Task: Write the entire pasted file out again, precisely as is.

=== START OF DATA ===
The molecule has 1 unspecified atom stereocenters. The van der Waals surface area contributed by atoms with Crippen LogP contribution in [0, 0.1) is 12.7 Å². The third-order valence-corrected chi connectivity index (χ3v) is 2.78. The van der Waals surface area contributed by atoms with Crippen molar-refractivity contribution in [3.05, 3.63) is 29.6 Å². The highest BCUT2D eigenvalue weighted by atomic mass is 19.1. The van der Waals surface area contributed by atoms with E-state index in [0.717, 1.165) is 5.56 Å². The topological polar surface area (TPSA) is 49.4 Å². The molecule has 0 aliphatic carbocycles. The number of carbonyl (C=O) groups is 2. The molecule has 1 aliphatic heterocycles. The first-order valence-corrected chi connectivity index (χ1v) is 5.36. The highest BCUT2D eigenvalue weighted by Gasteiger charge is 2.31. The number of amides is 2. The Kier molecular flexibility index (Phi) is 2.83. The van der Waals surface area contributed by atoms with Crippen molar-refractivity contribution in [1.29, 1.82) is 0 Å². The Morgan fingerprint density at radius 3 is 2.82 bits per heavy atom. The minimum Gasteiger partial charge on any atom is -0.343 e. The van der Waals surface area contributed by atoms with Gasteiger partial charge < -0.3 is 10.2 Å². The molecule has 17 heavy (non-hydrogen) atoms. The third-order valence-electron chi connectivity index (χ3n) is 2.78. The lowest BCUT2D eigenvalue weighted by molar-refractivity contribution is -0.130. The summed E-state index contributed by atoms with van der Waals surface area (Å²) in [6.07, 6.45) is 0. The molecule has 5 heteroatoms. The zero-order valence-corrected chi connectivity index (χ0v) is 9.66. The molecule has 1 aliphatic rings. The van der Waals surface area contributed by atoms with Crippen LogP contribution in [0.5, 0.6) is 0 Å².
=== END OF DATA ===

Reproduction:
The molecule has 1 unspecified atom stereocenters. The van der Waals surface area contributed by atoms with Crippen LogP contribution in [0, 0.1) is 12.7 Å². The third-order valence-corrected chi connectivity index (χ3v) is 2.78. The van der Waals surface area contributed by atoms with Crippen molar-refractivity contribution in [3.05, 3.63) is 29.6 Å². The highest BCUT2D eigenvalue weighted by atomic mass is 19.1. The van der Waals surface area contributed by atoms with E-state index in [0.717, 1.165) is 5.56 Å². The topological polar surface area (TPSA) is 49.4 Å². The molecule has 0 aliphatic carbocycles. The number of carbonyl (C=O) groups is 2. The molecule has 1 aliphatic heterocycles. The first-order valence-corrected chi connectivity index (χ1v) is 5.36. The highest BCUT2D eigenvalue weighted by Gasteiger charge is 2.31. The number of amides is 2. The Kier molecular flexibility index (Phi) is 2.83. The van der Waals surface area contributed by atoms with Crippen molar-refractivity contribution in [1.29, 1.82) is 0 Å². The Morgan fingerprint density at radius 3 is 2.82 bits per heavy atom. The minimum Gasteiger partial charge on any atom is -0.343 e. The van der Waals surface area contributed by atoms with Gasteiger partial charge < -0.3 is 10.2 Å². The molecule has 17 heavy (non-hydrogen) atoms. The third-order valence-electron chi connectivity index (χ3n) is 2.78. The lowest BCUT2D eigenvalue weighted by molar-refractivity contribution is -0.130. The summed E-state index contributed by atoms with van der Waals surface area (Å²) in [6.07, 6.45) is 0. The molecule has 5 heteroatoms. The zero-order valence-corrected chi connectivity index (χ0v) is 9.66. The molecule has 1 aliphatic rings. The van der Waals surface area contributed by atoms with Crippen LogP contribution in [0.5, 0.6) is 0 Å².